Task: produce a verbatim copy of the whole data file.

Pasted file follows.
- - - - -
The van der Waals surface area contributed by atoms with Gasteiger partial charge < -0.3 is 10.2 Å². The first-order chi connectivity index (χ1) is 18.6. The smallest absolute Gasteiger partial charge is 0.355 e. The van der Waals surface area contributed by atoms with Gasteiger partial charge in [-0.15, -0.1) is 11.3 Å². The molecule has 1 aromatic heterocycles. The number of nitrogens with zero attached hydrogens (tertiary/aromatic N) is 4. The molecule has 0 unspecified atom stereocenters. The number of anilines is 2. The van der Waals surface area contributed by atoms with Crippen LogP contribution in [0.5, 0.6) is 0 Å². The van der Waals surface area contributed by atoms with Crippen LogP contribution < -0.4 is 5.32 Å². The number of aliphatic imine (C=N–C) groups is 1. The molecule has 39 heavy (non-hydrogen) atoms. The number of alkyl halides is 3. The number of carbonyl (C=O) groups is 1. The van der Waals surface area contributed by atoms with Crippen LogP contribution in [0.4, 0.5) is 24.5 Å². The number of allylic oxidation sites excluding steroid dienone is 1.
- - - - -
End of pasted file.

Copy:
The van der Waals surface area contributed by atoms with Gasteiger partial charge < -0.3 is 10.2 Å². The first-order chi connectivity index (χ1) is 18.6. The smallest absolute Gasteiger partial charge is 0.355 e. The van der Waals surface area contributed by atoms with Gasteiger partial charge in [-0.15, -0.1) is 11.3 Å². The molecule has 1 aromatic heterocycles. The number of nitrogens with zero attached hydrogens (tertiary/aromatic N) is 4. The molecule has 0 unspecified atom stereocenters. The number of anilines is 2. The van der Waals surface area contributed by atoms with Crippen LogP contribution in [0.5, 0.6) is 0 Å². The van der Waals surface area contributed by atoms with Crippen LogP contribution < -0.4 is 5.32 Å². The number of aliphatic imine (C=N–C) groups is 1. The molecule has 39 heavy (non-hydrogen) atoms. The number of alkyl halides is 3. The number of carbonyl (C=O) groups is 1. The van der Waals surface area contributed by atoms with Crippen LogP contribution in [0.4, 0.5) is 24.5 Å². The number of allylic oxidation sites excluding steroid dienone is 1.